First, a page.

Metro Politécnico is the terminal station on Metro Line 5. It’s just west of the giant National Polytechnic University, (IPN). Somewhat confusingly, many students will refer to the main campus here as Zacatenco, for the ancient town and, today, neighborhood of San Pedro Zacatenco, today east of the campus. The station serves not just the campus but the neighborhoods of Industrial Vallejo and Nueva Industrial Vallejo.
The mural in the station, (pictured) is called “La técnica al servicio de la patria,” (Technology in Service of the Fatherland) by José Luis Elías Jáuregui. Jáuregui also completed murals in the Instituto del Petróleo and Pantitlán stations.
- The National Polytechnic Institute began in 1932, with the idea of integrating a complete technical education system. The idea took shape in 1936 under President Lázaro Cárdenas. The Institute combined existing school still operating since the 19th century. These include National School of Homeopathic Medicine, the National School of Biological Sciences (today ENCB), and the Superior School of Commerce and Administration (ESCA). Among the most prominent are the Superior School of Mechanical and Electrical Engineering (ESIME), and the Superior School of Construction. The school began in the Casco de la ex-hacienda de Santo Tomás. The Santo Tomás campus is still an important part of IPN, just north of the Calzada de Mexico Tacuba. (Metro Normal is therefore the other important IPN Metro station)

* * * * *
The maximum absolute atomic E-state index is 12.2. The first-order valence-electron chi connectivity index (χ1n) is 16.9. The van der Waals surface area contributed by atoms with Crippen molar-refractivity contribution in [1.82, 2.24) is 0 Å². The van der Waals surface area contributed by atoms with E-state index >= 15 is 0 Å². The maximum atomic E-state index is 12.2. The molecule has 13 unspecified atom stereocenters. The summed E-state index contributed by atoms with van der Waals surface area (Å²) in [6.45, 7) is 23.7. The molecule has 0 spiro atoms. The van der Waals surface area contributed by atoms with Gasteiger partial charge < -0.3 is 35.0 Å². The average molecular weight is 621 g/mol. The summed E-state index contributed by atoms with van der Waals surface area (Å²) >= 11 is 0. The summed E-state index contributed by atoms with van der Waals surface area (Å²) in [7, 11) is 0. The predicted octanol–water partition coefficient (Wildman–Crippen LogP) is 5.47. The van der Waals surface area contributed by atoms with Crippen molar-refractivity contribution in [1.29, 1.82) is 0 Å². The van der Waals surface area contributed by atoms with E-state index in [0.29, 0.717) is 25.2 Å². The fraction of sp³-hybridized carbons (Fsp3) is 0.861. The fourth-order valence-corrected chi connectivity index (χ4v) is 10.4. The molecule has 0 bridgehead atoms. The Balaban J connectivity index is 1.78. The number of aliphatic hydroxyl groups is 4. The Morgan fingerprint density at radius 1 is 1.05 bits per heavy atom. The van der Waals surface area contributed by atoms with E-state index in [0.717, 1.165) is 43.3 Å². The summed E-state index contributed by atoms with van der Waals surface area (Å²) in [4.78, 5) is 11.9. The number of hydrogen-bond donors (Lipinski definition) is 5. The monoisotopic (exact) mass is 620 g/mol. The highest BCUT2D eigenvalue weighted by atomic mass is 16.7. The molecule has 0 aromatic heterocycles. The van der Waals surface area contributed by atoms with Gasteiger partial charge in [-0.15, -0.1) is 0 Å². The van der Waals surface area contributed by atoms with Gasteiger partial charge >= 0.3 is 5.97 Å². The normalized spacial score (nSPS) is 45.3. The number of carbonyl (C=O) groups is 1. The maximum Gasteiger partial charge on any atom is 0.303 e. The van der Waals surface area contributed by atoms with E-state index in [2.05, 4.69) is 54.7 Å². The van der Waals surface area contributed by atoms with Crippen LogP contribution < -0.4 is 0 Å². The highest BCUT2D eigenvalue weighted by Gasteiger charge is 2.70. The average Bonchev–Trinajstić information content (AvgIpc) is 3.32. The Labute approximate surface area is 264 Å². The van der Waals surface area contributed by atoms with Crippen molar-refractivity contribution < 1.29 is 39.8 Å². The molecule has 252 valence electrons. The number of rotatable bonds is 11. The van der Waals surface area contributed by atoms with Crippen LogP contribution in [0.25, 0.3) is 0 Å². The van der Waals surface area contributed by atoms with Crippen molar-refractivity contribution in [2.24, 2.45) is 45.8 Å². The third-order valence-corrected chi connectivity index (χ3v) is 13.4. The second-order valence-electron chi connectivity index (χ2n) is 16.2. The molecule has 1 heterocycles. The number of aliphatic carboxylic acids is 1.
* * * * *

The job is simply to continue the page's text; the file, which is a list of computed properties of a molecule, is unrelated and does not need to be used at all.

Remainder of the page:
- The giant Zacatenco campus was officially opened, here, in 1959.
- The campus extends northward to beneath Cablebús Line 1. Incredible views are available from there, and the second station, Ticomán, is used by some commuting students and staff.
Metro Politécnico is among the busier stations in the network, receiving about 18,000 passengers a day. On campus, international visitors usually head to the Jaime Torres Bodet Cultural Center, but of course, there are dozens of other points of interest.